The Heretics’ response to the Hangman’s rope sounds vaguely SCP-ish. Although I’m not entirely sure why they haven’t just destroyed it – you can do that without moving it anywhere, or touching it, or doing anything that could be construed as ‘taking’ it. (For instance, loads and loads of fire.) I’m assuming it’s not that simple, though. Or maybe that’s exactly what they do do to every other Hangman’s rope they come across, and they’re just saving this one for the historical value. That would also explain why they didn’t just remodel the landscape so that the Hangman’s rope is, for example, under a small hill.

    I wonder if other Hangmen used other tools? (I mean, they wouldn’t be called Hangmen then, I guess…) But yeah, amusing tags notwithstanding, did any Reapers come to possess other objects, be they tools of execution or murder weapons or suchlike? Or were they obliged to use only hangman’s ropes because magic?

    In other news, Sands is still on board! Flick gets to practice her heroic speeches again! (Flickerbusters?) Scout is also there! Nevada is a super-helpful authority figure! (Gosh, there’s a few of those around! Although I guess they might not feel so kindly disposed towards our crew when Flick’s plan to seduce the Masons into snooping around/stealing from their dad inevitably goes horribly wrong, possibly due to one of the antagonistic forces lurking somewhere at Crossroads.)

    Looking forward to more classes!

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    1. wonder if other Hangmen used other tools? (I mean, they wouldn’t be called Hangmen then, I guess…) But yeah, amusing tags notwithstanding, did any Reapers come to possess other objects, be they tools of execution or murder weapons or suchlike? Or were they obliged to use only hangman’s ropes because magic?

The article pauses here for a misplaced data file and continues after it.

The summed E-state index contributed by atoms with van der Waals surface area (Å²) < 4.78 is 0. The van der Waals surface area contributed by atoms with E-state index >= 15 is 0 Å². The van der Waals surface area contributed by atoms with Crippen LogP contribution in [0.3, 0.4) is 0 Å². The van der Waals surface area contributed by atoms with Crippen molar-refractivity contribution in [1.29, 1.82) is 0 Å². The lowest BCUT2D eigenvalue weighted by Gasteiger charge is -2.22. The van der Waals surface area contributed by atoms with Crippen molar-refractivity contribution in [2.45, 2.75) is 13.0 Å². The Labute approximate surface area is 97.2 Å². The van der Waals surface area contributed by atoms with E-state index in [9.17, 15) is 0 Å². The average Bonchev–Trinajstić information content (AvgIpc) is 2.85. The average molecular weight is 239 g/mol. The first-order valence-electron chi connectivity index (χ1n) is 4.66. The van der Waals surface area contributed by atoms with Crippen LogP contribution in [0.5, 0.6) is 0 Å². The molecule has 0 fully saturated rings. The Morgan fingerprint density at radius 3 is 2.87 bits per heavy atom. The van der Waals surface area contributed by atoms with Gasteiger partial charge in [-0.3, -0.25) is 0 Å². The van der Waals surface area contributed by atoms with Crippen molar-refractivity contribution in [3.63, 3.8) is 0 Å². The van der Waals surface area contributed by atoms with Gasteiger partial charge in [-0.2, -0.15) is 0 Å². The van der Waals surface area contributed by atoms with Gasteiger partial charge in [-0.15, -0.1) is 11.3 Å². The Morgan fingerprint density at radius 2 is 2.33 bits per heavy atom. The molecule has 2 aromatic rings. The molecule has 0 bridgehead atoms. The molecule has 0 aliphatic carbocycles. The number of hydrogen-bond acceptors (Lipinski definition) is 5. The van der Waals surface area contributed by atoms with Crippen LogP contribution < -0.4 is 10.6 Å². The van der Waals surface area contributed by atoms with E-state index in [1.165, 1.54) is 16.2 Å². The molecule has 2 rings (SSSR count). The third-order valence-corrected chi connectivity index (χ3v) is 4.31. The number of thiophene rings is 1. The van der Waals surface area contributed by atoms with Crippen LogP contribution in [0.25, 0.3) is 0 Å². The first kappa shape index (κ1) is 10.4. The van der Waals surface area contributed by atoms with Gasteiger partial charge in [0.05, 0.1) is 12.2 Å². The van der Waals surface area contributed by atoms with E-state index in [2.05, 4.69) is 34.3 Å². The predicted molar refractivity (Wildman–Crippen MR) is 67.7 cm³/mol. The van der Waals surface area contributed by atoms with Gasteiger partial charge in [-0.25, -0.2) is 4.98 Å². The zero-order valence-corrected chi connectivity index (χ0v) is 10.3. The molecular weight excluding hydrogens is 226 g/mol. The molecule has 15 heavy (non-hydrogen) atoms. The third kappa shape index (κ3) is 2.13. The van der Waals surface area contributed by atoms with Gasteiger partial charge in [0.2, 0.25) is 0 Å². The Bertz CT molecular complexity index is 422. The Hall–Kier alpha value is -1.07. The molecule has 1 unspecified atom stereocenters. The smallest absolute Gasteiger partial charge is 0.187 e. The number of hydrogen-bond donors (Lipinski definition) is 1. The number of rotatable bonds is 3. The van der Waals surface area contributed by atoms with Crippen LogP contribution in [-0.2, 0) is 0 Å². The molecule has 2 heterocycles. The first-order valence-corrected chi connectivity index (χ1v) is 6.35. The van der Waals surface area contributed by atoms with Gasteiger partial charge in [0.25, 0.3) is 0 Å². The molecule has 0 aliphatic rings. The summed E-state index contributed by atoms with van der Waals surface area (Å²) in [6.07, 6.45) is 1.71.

Rope is most common, hence their name, but there’s a few other variations based on different execution methods. Particularly if the person executed was very infamous or important. That helps the magic empower the execution weapon.

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      1. So there is probably guillotines? And whatever things they used in witch trials? Firing squads? Also that tag about the electric chairs, is that a reference to something?

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      2. Nah, it wasn’t a reference to anything even though it might have seemed like it. Just a joke about how loud dragging a heavy electric chair around would be.

        There are definitely hangmen using things like the rifles from firing squads. One in particular would be a hangman who is using a rifle from the squad that killed Mussolini.

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    2. Although I’m not entirely sure why they haven’t just destroyed it – you can do that without moving it anywhere, or touching it, or doing anything that could be construed as ‘taking’ it. (For instance, loads and loads of fire.) I’m assuming it’s not that simple, though.

      I’m having difficulty thinking of destruction methods that definitely do not move the target. This isn’t the kind of thing you take chances with, and I suspect the rope will take absolutely any excuse to gain a new owner.

      I really hope none of these guys were around when Rasputin died.

      If Rasputin was a Bystander, I’ll be astounded.

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      1. Lots and lots of fire – I don’t mean explosives, but literally a great big bonfire built around the rope, which is then set off (at a safe distance) by a relatively weak Heretic (or even a Bystander who’s been tricked into lighting the fuse), who is restrained by many other powerful Heretics in the time between lighting it and the fire actually catching, just in case. You could also do things with glue that would stiffen the rope, and allow it to burn without actually changing position.